Black bears are still very active in much of the province. This is a critical time of year when natural foods begin to wane and bears are preparing for winter denning. They may be consuming an average of 20,000 calories per day to put on the fat they need to survive over the winter. Bears lose about 30% of their body weight over winter and do not eat, drink or defecate while denning. Ensure that bears are not learning to find unnatural foods in your community. This can lead to food-conditioning, a learned behaviour where bears associate people with food. Keep your garbage secure. The red bears in this map denote bears that were accessing garbage. Also, avoid the temptation to put your bird feeder up too soon. Check out WildSafeBC’s Wildlife Alert Reporting Program to sign up for free alerts in your community: https://wildsafebc.com/programs/what-is-warp/
A moose calf has been reported running around the lookout off the Fording Highway in Elkford. Motorists, thank you for slowing down and avoiding collisons with this moose calf. For moire information on moose safety visit https://wildsafebc.com/species/moose/
October 15. Bears reported getting into garbage left outside on 4th avenue, bear sightings reported on Piedmont Drive and a grizzly bear was seen crossing highway 3 by the Stanford Inn headed toward the Fernie Fox Hotel.
Be prepared and expect to encounter wildlife anytime. Have fun and be safe.
Do not stop in your vehicle or approach this grizzly bear defending a carcass. For more information on grizzly bear safety visit https://wildsafebc.com/species/grizzly-bear/
October 9th. There have been grizzly and black bears reported throughout the Elk Valley and South Country.
Sparwood: grizzly bear feeding on a carcass on lower Elk Valley road by Whispering Pines MHP.
Grassmere: grizzly and cub accessing fruit trees and causing property damage
Elko: black bear reported clawing at a window ay a home on Combi Street
Fernie: black bears reported all over town feeding on apple trees in back yards, getting into garbage left outdoors between collection days and travelling through parks in broad daylight.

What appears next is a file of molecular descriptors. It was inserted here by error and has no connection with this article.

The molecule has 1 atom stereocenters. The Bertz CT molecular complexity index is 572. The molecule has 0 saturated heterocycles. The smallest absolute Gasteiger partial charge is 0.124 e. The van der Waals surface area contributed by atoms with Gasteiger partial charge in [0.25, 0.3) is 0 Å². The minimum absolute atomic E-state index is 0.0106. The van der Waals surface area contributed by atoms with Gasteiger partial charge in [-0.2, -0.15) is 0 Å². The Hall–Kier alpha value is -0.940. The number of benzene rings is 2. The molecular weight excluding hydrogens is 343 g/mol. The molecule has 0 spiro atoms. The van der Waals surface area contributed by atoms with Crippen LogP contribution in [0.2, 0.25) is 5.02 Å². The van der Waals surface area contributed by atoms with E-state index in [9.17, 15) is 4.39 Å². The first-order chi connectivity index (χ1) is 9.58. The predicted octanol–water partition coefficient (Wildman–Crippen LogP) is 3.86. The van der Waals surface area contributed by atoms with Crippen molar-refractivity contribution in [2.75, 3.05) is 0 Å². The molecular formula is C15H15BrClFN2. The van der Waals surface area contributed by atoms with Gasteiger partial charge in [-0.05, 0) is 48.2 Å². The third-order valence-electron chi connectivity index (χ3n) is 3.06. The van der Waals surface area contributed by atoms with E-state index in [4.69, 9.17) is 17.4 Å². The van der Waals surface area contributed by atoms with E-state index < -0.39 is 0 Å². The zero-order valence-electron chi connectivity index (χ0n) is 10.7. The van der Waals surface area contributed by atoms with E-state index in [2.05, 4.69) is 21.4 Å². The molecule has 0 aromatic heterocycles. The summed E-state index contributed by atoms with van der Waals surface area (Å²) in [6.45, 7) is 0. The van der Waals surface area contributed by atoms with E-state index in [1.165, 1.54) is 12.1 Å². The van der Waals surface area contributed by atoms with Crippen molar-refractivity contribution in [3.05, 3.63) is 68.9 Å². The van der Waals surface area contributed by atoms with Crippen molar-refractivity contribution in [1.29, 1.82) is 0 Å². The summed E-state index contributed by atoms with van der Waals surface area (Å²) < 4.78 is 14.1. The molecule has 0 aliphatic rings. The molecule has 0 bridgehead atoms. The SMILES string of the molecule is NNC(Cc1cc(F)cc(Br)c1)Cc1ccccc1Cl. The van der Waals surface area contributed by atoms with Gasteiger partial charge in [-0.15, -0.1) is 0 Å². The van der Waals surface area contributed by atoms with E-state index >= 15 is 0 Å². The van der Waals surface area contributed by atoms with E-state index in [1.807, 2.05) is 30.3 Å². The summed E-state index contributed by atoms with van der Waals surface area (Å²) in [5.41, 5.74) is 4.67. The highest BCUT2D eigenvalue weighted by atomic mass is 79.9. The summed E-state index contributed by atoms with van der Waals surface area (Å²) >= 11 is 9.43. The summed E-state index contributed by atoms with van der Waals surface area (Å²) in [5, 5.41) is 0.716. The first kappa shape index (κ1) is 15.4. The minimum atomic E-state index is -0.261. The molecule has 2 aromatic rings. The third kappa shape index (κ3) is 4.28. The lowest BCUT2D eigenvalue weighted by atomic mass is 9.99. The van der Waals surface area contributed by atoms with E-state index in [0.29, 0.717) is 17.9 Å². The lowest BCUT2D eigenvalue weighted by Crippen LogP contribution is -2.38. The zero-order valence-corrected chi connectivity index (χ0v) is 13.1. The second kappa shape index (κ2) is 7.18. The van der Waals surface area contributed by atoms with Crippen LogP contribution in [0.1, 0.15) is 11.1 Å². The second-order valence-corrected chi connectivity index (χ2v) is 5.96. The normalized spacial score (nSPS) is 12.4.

We live in bear country, thank you for preventing human/wildlife conflict at home, in our parks, trails and in the back country.
Do not stop in your vehicle or approach this grizzly bear defending a carcass. For more information on grizzly bears go to https://wildsafebc.com/species/grizzly-bear/
October 6. A bear and two cubs were seen swimming across the river from the Stanford Inn to James White Park and another bear was seen on the dike trail above the disk gold course yesterday afternoon.
Thank you for preventing human/wildlife encounters in our parks, trails and at home. Keep dogs under close control, keep garbage indoors until day of collection, clean up apple trees and secure any other bear attractant. The end result will be a cleaner and safer community for everyone.
Bears accessing garbage on 4th Avenue and in Ridgemont in Fernie. Please keep all garbage locked up and inaccesible to bears and cllean up fruit trees. The end result be be a safer community fior your family and prevent the needless destruction of bears.
Thanks for being a good neighbor and not putting your neighborhood in harm’s way by picking all fruit as soon as possible and assisting elderly neighbors who may be unable to pick their fruit. If you are unable to manage your fruit trees due to illness, disability or you are elderly contact 250-423-8665 to arrange for volunteers to pick your fruit. Consider pruning and/or removing fruit trees and replacing them with native non-fruit bearing trees.
Keeping garbage away from bears and cleaning up fruit trees will result in a cleaner and safer community for everyone.